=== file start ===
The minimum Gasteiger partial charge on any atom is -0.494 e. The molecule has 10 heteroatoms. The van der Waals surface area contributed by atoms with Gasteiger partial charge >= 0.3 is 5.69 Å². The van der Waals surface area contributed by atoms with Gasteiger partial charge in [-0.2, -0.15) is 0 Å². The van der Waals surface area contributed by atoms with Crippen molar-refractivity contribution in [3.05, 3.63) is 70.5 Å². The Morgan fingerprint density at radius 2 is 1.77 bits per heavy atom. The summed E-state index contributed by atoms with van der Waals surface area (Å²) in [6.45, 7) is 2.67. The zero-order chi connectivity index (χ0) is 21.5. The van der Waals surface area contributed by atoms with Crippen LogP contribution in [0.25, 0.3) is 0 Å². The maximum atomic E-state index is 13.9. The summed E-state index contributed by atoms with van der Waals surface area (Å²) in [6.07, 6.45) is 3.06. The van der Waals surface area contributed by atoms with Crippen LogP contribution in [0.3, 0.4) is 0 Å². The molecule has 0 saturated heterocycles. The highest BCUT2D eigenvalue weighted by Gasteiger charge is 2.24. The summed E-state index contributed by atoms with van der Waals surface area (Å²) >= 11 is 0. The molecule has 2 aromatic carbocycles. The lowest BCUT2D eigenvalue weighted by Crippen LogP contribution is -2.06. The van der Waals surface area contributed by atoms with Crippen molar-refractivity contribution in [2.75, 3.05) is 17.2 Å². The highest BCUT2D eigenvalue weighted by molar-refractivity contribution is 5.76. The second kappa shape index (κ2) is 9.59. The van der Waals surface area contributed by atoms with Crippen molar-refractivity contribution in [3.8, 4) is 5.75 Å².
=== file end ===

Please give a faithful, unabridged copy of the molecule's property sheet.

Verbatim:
The minimum Gasteiger partial charge on any atom is -0.494 e. The molecule has 10 heteroatoms. The van der Waals surface area contributed by atoms with Gasteiger partial charge >= 0.3 is 5.69 Å². The van der Waals surface area contributed by atoms with Gasteiger partial charge in [-0.2, -0.15) is 0 Å². The van der Waals surface area contributed by atoms with Crippen molar-refractivity contribution in [3.05, 3.63) is 70.5 Å². The Morgan fingerprint density at radius 2 is 1.77 bits per heavy atom. The summed E-state index contributed by atoms with van der Waals surface area (Å²) in [6.45, 7) is 2.67. The zero-order chi connectivity index (χ0) is 21.5. The van der Waals surface area contributed by atoms with Crippen LogP contribution in [0.25, 0.3) is 0 Å². The maximum atomic E-state index is 13.9. The summed E-state index contributed by atoms with van der Waals surface area (Å²) in [6.07, 6.45) is 3.06. The van der Waals surface area contributed by atoms with Crippen LogP contribution in [0.3, 0.4) is 0 Å². The molecule has 0 saturated heterocycles. The highest BCUT2D eigenvalue weighted by Gasteiger charge is 2.24. The summed E-state index contributed by atoms with van der Waals surface area (Å²) >= 11 is 0. The molecule has 2 aromatic carbocycles. The lowest BCUT2D eigenvalue weighted by Crippen LogP contribution is -2.06. The van der Waals surface area contributed by atoms with Crippen molar-refractivity contribution in [2.75, 3.05) is 17.2 Å². The highest BCUT2D eigenvalue weighted by molar-refractivity contribution is 5.76. The second kappa shape index (κ2) is 9.59. The van der Waals surface area contributed by atoms with Crippen molar-refractivity contribution in [3.8, 4) is 5.75 Å².